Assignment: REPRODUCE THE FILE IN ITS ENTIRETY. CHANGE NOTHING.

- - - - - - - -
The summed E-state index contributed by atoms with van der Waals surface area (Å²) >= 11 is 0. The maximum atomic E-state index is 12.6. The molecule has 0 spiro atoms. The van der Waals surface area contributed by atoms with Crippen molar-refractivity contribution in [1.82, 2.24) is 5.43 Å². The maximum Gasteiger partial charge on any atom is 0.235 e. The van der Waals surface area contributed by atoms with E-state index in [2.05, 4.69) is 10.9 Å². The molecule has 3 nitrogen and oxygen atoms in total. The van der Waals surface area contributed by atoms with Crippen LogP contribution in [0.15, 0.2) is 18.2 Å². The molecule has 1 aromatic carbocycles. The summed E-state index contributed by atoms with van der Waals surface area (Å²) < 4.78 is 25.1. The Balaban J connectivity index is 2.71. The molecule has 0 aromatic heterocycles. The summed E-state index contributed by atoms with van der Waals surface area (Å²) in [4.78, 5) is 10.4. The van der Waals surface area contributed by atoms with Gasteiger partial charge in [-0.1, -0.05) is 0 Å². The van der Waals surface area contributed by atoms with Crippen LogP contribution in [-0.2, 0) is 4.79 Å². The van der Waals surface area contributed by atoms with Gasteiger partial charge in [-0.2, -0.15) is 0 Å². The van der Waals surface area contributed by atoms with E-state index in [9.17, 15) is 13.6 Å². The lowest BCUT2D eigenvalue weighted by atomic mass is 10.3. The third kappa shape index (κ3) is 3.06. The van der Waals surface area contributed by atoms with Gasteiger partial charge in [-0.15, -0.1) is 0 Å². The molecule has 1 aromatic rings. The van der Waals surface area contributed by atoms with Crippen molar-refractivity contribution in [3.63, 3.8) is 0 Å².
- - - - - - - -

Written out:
The summed E-state index contributed by atoms with van der Waals surface area (Å²) >= 11 is 0. The maximum atomic E-state index is 12.6. The molecule has 0 spiro atoms. The van der Waals surface area contributed by atoms with Crippen molar-refractivity contribution in [1.82, 2.24) is 5.43 Å². The maximum Gasteiger partial charge on any atom is 0.235 e. The van der Waals surface area contributed by atoms with E-state index in [2.05, 4.69) is 10.9 Å². The molecule has 3 nitrogen and oxygen atoms in total. The van der Waals surface area contributed by atoms with Crippen LogP contribution in [0.15, 0.2) is 18.2 Å². The molecule has 1 aromatic carbocycles. The summed E-state index contributed by atoms with van der Waals surface area (Å²) < 4.78 is 25.1. The Balaban J connectivity index is 2.71. The molecule has 0 aromatic heterocycles. The summed E-state index contributed by atoms with van der Waals surface area (Å²) in [4.78, 5) is 10.4. The van der Waals surface area contributed by atoms with Gasteiger partial charge in [-0.1, -0.05) is 0 Å². The van der Waals surface area contributed by atoms with Crippen LogP contribution in [-0.2, 0) is 4.79 Å². The van der Waals surface area contributed by atoms with Gasteiger partial charge in [-0.2, -0.15) is 0 Å². The van der Waals surface area contributed by atoms with E-state index in [9.17, 15) is 13.6 Å². The lowest BCUT2D eigenvalue weighted by atomic mass is 10.3. The third kappa shape index (κ3) is 3.06. The van der Waals surface area contributed by atoms with Gasteiger partial charge in [-0.15, -0.1) is 0 Å². The molecule has 1 aromatic rings. The van der Waals surface area contributed by atoms with Crippen molar-refractivity contribution in [3.63, 3.8) is 0 Å².